The new concept of ‘digital metamaterials’, a simplified way of producing metamaterials with many different properties, is described online this week in Nature Materials. Metamaterials are artificially made composites that can interact with light, sound and with waves more generally in unconventional ways, resulting in behaviour that is not found in nature.
How metamaterials behave is determined by the properties of their constituent subunits and how they are arranged. Metamaterials are currently used in the development of invisibility cloaks and hyperlenses, that is, lenses that are not subject to the inherent limitations of conventional lenses.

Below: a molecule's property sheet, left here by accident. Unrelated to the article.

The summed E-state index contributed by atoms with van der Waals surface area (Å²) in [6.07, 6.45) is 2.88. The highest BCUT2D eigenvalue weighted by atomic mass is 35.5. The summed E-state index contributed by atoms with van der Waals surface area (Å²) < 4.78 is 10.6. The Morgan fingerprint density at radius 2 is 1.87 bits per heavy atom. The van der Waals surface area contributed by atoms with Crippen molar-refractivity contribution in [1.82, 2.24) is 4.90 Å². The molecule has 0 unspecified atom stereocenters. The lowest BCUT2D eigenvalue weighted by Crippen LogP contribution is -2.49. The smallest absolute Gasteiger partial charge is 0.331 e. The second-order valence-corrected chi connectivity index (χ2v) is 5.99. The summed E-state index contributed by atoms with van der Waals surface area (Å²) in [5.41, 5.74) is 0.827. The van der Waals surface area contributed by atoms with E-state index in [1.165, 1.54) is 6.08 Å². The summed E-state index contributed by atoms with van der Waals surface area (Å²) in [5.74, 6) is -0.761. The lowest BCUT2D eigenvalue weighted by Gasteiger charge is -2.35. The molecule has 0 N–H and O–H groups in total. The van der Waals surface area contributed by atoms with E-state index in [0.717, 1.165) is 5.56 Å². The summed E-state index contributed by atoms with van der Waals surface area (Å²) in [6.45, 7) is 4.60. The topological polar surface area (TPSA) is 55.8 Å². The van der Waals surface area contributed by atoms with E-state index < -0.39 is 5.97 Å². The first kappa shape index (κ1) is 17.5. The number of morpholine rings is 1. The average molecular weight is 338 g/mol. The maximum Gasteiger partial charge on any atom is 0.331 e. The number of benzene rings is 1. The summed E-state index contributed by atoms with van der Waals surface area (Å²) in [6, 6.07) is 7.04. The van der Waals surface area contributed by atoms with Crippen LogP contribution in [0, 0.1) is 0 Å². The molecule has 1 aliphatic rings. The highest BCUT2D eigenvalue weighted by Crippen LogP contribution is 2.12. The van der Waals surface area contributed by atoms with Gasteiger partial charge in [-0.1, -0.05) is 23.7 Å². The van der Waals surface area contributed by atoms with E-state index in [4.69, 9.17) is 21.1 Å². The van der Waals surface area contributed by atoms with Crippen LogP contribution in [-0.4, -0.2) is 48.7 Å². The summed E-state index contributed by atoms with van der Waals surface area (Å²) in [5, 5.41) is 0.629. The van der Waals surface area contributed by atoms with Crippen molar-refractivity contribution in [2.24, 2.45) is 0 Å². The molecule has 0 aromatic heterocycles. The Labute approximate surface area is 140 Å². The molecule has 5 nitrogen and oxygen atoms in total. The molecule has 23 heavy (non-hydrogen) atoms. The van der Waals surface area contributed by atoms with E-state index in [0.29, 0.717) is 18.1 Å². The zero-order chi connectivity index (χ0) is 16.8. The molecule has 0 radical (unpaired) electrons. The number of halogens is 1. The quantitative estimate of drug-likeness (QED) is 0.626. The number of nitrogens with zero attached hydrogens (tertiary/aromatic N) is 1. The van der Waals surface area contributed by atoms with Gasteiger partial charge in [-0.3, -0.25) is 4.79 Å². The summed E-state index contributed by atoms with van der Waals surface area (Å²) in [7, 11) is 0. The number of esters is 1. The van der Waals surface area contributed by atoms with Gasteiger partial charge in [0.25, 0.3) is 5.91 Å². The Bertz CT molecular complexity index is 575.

Nader Engheta and Cristian Della Giovampaola propose using just two subunits - or ‘metamaterial bits’ - that have opposing properties, similar to the use of 1’s and 0’s in binary code. They then use computer simulations to create layered structures constituting ‘metamaterial bytes’ of increased functionality and complexity. These simulations, which use various shapes and arrangements, are shown to replicate the many exotic properties found in existing, more complex metamaterials. The authors demonstrate that this method can be used for lensing and hyperlensing applications, as well as to achieve properties such as transparency and cloaking.